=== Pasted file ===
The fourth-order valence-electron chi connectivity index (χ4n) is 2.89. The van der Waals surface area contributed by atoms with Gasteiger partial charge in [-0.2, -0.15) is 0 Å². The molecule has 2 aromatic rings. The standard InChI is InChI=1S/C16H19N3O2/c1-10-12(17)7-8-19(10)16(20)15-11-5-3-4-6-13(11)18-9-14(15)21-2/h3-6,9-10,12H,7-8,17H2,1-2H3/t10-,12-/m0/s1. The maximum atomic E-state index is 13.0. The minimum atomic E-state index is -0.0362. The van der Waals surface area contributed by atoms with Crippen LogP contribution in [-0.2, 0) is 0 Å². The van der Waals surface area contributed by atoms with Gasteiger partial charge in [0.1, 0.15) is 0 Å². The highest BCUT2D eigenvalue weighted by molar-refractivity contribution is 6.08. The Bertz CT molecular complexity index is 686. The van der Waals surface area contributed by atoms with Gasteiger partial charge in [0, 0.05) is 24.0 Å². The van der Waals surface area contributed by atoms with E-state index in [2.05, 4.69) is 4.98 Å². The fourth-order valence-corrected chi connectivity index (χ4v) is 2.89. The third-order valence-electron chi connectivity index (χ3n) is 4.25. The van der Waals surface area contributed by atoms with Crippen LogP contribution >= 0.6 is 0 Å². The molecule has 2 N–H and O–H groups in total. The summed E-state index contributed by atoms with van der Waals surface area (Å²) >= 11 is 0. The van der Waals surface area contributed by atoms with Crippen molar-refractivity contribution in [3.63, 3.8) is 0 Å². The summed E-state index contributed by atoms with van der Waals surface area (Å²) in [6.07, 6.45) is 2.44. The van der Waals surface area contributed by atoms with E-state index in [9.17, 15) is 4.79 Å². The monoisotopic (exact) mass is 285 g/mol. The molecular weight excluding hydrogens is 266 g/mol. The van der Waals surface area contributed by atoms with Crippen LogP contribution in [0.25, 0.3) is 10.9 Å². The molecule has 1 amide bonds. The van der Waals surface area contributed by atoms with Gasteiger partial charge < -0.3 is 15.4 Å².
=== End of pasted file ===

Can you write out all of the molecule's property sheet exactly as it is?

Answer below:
The fourth-order valence-electron chi connectivity index (χ4n) is 2.89. The van der Waals surface area contributed by atoms with Gasteiger partial charge in [-0.2, -0.15) is 0 Å². The molecule has 2 aromatic rings. The standard InChI is InChI=1S/C16H19N3O2/c1-10-12(17)7-8-19(10)16(20)15-11-5-3-4-6-13(11)18-9-14(15)21-2/h3-6,9-10,12H,7-8,17H2,1-2H3/t10-,12-/m0/s1. The maximum atomic E-state index is 13.0. The minimum atomic E-state index is -0.0362. The van der Waals surface area contributed by atoms with Crippen LogP contribution in [-0.2, 0) is 0 Å². The van der Waals surface area contributed by atoms with Gasteiger partial charge in [0.1, 0.15) is 0 Å². The highest BCUT2D eigenvalue weighted by molar-refractivity contribution is 6.08. The Bertz CT molecular complexity index is 686. The van der Waals surface area contributed by atoms with Gasteiger partial charge in [0, 0.05) is 24.0 Å². The van der Waals surface area contributed by atoms with E-state index in [2.05, 4.69) is 4.98 Å². The fourth-order valence-corrected chi connectivity index (χ4v) is 2.89. The third-order valence-electron chi connectivity index (χ3n) is 4.25. The van der Waals surface area contributed by atoms with Crippen LogP contribution >= 0.6 is 0 Å². The molecule has 2 N–H and O–H groups in total. The summed E-state index contributed by atoms with van der Waals surface area (Å²) >= 11 is 0. The van der Waals surface area contributed by atoms with Crippen molar-refractivity contribution in [3.63, 3.8) is 0 Å². The summed E-state index contributed by atoms with van der Waals surface area (Å²) in [6.07, 6.45) is 2.44. The van der Waals surface area contributed by atoms with E-state index in [9.17, 15) is 4.79 Å². The monoisotopic (exact) mass is 285 g/mol. The molecular weight excluding hydrogens is 266 g/mol. The van der Waals surface area contributed by atoms with Crippen LogP contribution in [0.25, 0.3) is 10.9 Å². The molecule has 1 amide bonds. The van der Waals surface area contributed by atoms with Gasteiger partial charge < -0.3 is 15.4 Å².